Rapid, accurate genetic sequencing soon may be within reach of every doctor's office if recent research from the National Institute of Standards and Technology (NIST) and Columbia University's School of Engineering and Applied Science can be commercialized effectively. The team has demonstrated a potentially low-cost, reliable way to obtain the complete DNA sequences of any individual using a sort of molecular ticker-tape reader, potentially enabling easy detection of disease markers in a patient's DNA.
A team of Spanish scientists has developed an intelligent nanodevice that lays the foundations for the future development of new therapies against aging. The device consists of nanoparticles that can selectively release drugs in aged human cells.
On October 3, 2012, the Commission adopted the Communication on the Second Regulatory Review on Nanomaterials. It describes the Commission's plans to improve EU law and its application to ensure their safe use and is accompanied by a Staff Working Paper on nanomaterial types and uses, including safety aspects, which gives a detailed overview of available information on nanomaterials on the market, including their benefits and risks.
As the number of nanotechnology-related educational and career opportunities continues to grow in the Capital Region and across New York, the College of Nanoscale Science and Engineering (CNSE) of the University at Albany held its popular NanoCareer Day program for students on Tuesday, October 2.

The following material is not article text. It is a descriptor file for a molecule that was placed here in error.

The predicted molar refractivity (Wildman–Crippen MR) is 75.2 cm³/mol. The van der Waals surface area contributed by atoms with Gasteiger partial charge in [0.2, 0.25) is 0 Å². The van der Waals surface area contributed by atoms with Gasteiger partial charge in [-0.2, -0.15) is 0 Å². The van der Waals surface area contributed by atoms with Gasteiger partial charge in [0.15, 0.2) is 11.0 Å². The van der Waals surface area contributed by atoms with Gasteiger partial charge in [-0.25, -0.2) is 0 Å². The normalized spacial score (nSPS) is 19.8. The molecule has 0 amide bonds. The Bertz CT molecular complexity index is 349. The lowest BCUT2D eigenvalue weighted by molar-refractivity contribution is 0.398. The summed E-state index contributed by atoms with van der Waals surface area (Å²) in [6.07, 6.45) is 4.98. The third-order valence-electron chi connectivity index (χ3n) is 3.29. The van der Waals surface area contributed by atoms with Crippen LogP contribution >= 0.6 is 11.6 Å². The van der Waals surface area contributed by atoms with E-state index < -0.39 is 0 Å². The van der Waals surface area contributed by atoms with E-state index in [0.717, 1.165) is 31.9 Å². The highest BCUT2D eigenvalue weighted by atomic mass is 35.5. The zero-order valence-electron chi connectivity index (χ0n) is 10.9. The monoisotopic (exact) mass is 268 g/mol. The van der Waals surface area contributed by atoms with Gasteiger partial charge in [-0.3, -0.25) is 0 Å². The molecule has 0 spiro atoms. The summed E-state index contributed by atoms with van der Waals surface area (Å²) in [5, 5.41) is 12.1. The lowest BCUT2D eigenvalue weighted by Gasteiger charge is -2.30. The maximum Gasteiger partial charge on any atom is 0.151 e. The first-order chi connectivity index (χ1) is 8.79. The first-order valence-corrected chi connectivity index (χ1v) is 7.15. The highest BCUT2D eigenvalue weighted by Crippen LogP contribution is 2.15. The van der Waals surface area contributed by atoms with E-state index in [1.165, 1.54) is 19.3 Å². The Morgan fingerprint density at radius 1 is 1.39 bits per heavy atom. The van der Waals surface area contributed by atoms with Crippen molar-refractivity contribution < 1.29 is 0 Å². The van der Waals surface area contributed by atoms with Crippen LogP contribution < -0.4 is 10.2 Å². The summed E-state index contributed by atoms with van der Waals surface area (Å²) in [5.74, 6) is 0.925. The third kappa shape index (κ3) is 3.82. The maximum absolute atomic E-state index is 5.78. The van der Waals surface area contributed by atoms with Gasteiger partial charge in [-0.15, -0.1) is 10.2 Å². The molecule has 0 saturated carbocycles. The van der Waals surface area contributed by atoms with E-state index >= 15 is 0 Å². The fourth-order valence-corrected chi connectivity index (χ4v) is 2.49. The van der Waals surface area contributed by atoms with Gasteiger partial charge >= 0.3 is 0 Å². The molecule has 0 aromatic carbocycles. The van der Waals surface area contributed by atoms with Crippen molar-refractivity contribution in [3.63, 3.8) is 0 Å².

A technique that uses acoustic waves to sort cells on a chip may create miniature medical analytic devices that could make Star Trek's tricorder seem a bit bulky in comparison, according to a team of researchers.
An interdisciplinary team of Stony Brook University researchers have been selected to receive a three year National Science Foundation (NSF) award for the development of a personalized asthma monitor that uses nanotechnology to detect known airway inflammation biomarkers in the breath.
The EU-funded ' Intelligent nanocomposite for bone tissue repair and regeneration' (Nanobiocom) project succeeded in developing a new intelligent material to satisfy the challenges presented by reconstruction of large defects.
Nanoscientists are looking into the opportunity of using DNA molecules in self-assembling and self-directing processes at the nano-scale level. For this purpose, they are investigating the construction of novel base-pairs and the ability of DNA molecules to transport electrons over long distances through the oxidation of guanines.
Scientists at the U.S. Department of Energy's Ames Laboratory have discovered the underlying order in metallic glasses, which may hold the key to the ability to create new high-tech alloys with specific properties.
Researchers have succeeded in creating a defect in the structure of a single-layer crystal by simply inserting an extra particle, and then watching as the crystal 'heals' itself. The trick to this self-healing property is that the crystal, an array of microscopic particles, must be curved.
In a study to investigate the detection by MRI of six kinds of positively-charged magnetic iron oxide nanoparticles designed to help monitor transplanted islet cells, a team of Japanese researchers found that the charged nanoparticles they developed transduced into cells and could be visualized by MRI while three kinds of commercially available nanoparticles used for controls could not.